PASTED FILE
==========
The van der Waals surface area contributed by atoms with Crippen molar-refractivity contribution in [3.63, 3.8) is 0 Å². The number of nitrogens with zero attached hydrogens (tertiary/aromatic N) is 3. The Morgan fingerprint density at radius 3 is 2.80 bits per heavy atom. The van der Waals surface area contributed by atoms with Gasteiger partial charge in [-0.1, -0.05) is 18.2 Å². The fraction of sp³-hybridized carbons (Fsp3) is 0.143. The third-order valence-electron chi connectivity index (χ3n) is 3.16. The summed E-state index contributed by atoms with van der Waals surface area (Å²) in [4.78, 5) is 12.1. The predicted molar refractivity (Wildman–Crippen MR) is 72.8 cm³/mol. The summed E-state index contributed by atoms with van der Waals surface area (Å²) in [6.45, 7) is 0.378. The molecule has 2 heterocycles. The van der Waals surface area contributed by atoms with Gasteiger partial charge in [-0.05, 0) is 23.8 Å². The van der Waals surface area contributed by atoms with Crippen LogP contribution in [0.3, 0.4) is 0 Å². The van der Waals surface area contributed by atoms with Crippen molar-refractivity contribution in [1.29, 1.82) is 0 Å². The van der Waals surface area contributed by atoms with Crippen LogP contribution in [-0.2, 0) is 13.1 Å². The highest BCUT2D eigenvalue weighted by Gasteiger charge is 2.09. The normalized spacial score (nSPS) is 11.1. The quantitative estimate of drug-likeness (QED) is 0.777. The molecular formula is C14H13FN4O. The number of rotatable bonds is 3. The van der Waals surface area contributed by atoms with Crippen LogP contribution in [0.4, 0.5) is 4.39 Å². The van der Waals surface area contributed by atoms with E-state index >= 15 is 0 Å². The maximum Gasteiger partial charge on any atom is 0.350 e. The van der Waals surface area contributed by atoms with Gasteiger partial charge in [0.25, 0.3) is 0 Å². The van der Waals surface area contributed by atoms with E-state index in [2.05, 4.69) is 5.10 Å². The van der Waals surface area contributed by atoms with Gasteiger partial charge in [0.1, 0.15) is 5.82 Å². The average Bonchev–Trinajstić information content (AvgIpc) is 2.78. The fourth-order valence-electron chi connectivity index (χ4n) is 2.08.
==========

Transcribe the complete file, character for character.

The van der Waals surface area contributed by atoms with Crippen molar-refractivity contribution in [3.63, 3.8) is 0 Å². The number of nitrogens with zero attached hydrogens (tertiary/aromatic N) is 3. The Morgan fingerprint density at radius 3 is 2.80 bits per heavy atom. The van der Waals surface area contributed by atoms with Gasteiger partial charge in [-0.1, -0.05) is 18.2 Å². The fraction of sp³-hybridized carbons (Fsp3) is 0.143. The third-order valence-electron chi connectivity index (χ3n) is 3.16. The summed E-state index contributed by atoms with van der Waals surface area (Å²) in [4.78, 5) is 12.1. The predicted molar refractivity (Wildman–Crippen MR) is 72.8 cm³/mol. The summed E-state index contributed by atoms with van der Waals surface area (Å²) in [6.45, 7) is 0.378. The molecule has 2 heterocycles. The van der Waals surface area contributed by atoms with Gasteiger partial charge in [-0.05, 0) is 23.8 Å². The van der Waals surface area contributed by atoms with Crippen LogP contribution in [0.3, 0.4) is 0 Å². The van der Waals surface area contributed by atoms with Crippen molar-refractivity contribution in [1.29, 1.82) is 0 Å². The van der Waals surface area contributed by atoms with Crippen LogP contribution in [-0.2, 0) is 13.1 Å². The highest BCUT2D eigenvalue weighted by Gasteiger charge is 2.09. The normalized spacial score (nSPS) is 11.1. The quantitative estimate of drug-likeness (QED) is 0.777. The molecular formula is C14H13FN4O. The number of rotatable bonds is 3. The van der Waals surface area contributed by atoms with Crippen LogP contribution in [0.4, 0.5) is 4.39 Å². The van der Waals surface area contributed by atoms with E-state index >= 15 is 0 Å². The maximum Gasteiger partial charge on any atom is 0.350 e. The van der Waals surface area contributed by atoms with Gasteiger partial charge in [0.25, 0.3) is 0 Å². The van der Waals surface area contributed by atoms with E-state index in [2.05, 4.69) is 5.10 Å². The van der Waals surface area contributed by atoms with Gasteiger partial charge in [0.1, 0.15) is 5.82 Å². The average Bonchev–Trinajstić information content (AvgIpc) is 2.78. The fourth-order valence-electron chi connectivity index (χ4n) is 2.08.